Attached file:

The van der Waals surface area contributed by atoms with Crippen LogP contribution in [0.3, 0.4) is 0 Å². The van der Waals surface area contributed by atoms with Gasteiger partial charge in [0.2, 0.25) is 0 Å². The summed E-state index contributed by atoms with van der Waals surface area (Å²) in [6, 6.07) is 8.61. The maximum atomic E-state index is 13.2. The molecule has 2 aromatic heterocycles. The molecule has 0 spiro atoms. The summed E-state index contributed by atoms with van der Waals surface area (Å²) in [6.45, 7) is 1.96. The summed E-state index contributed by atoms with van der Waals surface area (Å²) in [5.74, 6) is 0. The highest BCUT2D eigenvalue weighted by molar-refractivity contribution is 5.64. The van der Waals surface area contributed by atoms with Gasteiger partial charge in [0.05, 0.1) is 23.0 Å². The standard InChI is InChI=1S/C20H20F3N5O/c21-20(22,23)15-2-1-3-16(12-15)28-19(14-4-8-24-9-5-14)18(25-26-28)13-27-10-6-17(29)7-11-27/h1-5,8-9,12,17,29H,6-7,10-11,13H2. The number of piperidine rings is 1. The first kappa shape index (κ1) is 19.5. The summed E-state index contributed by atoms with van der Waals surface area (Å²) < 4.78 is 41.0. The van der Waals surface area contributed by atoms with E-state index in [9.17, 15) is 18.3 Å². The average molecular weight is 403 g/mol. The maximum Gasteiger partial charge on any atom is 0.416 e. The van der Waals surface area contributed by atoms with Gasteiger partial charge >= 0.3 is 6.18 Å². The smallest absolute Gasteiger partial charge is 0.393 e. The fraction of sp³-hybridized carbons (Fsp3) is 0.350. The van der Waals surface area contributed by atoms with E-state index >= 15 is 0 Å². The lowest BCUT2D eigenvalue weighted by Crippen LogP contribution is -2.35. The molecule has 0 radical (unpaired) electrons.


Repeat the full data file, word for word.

The van der Waals surface area contributed by atoms with Crippen LogP contribution in [0.3, 0.4) is 0 Å². The van der Waals surface area contributed by atoms with Gasteiger partial charge in [0.2, 0.25) is 0 Å². The summed E-state index contributed by atoms with van der Waals surface area (Å²) in [6, 6.07) is 8.61. The maximum atomic E-state index is 13.2. The molecule has 2 aromatic heterocycles. The molecule has 0 spiro atoms. The summed E-state index contributed by atoms with van der Waals surface area (Å²) in [6.45, 7) is 1.96. The summed E-state index contributed by atoms with van der Waals surface area (Å²) in [5.74, 6) is 0. The highest BCUT2D eigenvalue weighted by molar-refractivity contribution is 5.64. The van der Waals surface area contributed by atoms with Gasteiger partial charge in [0.05, 0.1) is 23.0 Å². The standard InChI is InChI=1S/C20H20F3N5O/c21-20(22,23)15-2-1-3-16(12-15)28-19(14-4-8-24-9-5-14)18(25-26-28)13-27-10-6-17(29)7-11-27/h1-5,8-9,12,17,29H,6-7,10-11,13H2. The number of piperidine rings is 1. The first kappa shape index (κ1) is 19.5. The summed E-state index contributed by atoms with van der Waals surface area (Å²) < 4.78 is 41.0. The van der Waals surface area contributed by atoms with E-state index in [9.17, 15) is 18.3 Å². The average molecular weight is 403 g/mol. The maximum Gasteiger partial charge on any atom is 0.416 e. The van der Waals surface area contributed by atoms with Gasteiger partial charge >= 0.3 is 6.18 Å². The smallest absolute Gasteiger partial charge is 0.393 e. The fraction of sp³-hybridized carbons (Fsp3) is 0.350. The van der Waals surface area contributed by atoms with E-state index >= 15 is 0 Å². The lowest BCUT2D eigenvalue weighted by Crippen LogP contribution is -2.35. The molecule has 0 radical (unpaired) electrons.